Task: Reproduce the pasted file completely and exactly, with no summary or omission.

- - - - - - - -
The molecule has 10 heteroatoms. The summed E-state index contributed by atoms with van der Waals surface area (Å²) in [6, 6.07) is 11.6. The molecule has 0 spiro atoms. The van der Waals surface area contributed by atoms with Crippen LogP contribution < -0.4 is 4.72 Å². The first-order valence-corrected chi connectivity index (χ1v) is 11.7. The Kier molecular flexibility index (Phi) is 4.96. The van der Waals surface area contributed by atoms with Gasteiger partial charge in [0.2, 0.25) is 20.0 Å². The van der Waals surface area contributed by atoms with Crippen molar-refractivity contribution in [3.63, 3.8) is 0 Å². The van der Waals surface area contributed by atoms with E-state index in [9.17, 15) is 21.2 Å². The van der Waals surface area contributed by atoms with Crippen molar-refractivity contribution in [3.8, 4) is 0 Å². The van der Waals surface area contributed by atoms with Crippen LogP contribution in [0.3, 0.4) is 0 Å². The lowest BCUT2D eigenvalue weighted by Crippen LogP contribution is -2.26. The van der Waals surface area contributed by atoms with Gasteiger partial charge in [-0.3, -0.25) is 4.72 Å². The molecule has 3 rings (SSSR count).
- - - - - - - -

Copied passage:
The molecule has 10 heteroatoms. The summed E-state index contributed by atoms with van der Waals surface area (Å²) in [6, 6.07) is 11.6. The molecule has 0 spiro atoms. The van der Waals surface area contributed by atoms with Crippen LogP contribution < -0.4 is 4.72 Å². The first-order valence-corrected chi connectivity index (χ1v) is 11.7. The Kier molecular flexibility index (Phi) is 4.96. The van der Waals surface area contributed by atoms with Gasteiger partial charge in [0.2, 0.25) is 20.0 Å². The van der Waals surface area contributed by atoms with Crippen molar-refractivity contribution in [3.63, 3.8) is 0 Å². The van der Waals surface area contributed by atoms with E-state index in [9.17, 15) is 21.2 Å². The van der Waals surface area contributed by atoms with Crippen molar-refractivity contribution in [3.8, 4) is 0 Å². The van der Waals surface area contributed by atoms with Crippen LogP contribution in [0.3, 0.4) is 0 Å². The lowest BCUT2D eigenvalue weighted by Crippen LogP contribution is -2.26. The van der Waals surface area contributed by atoms with Gasteiger partial charge in [-0.3, -0.25) is 4.72 Å². The molecule has 3 rings (SSSR count).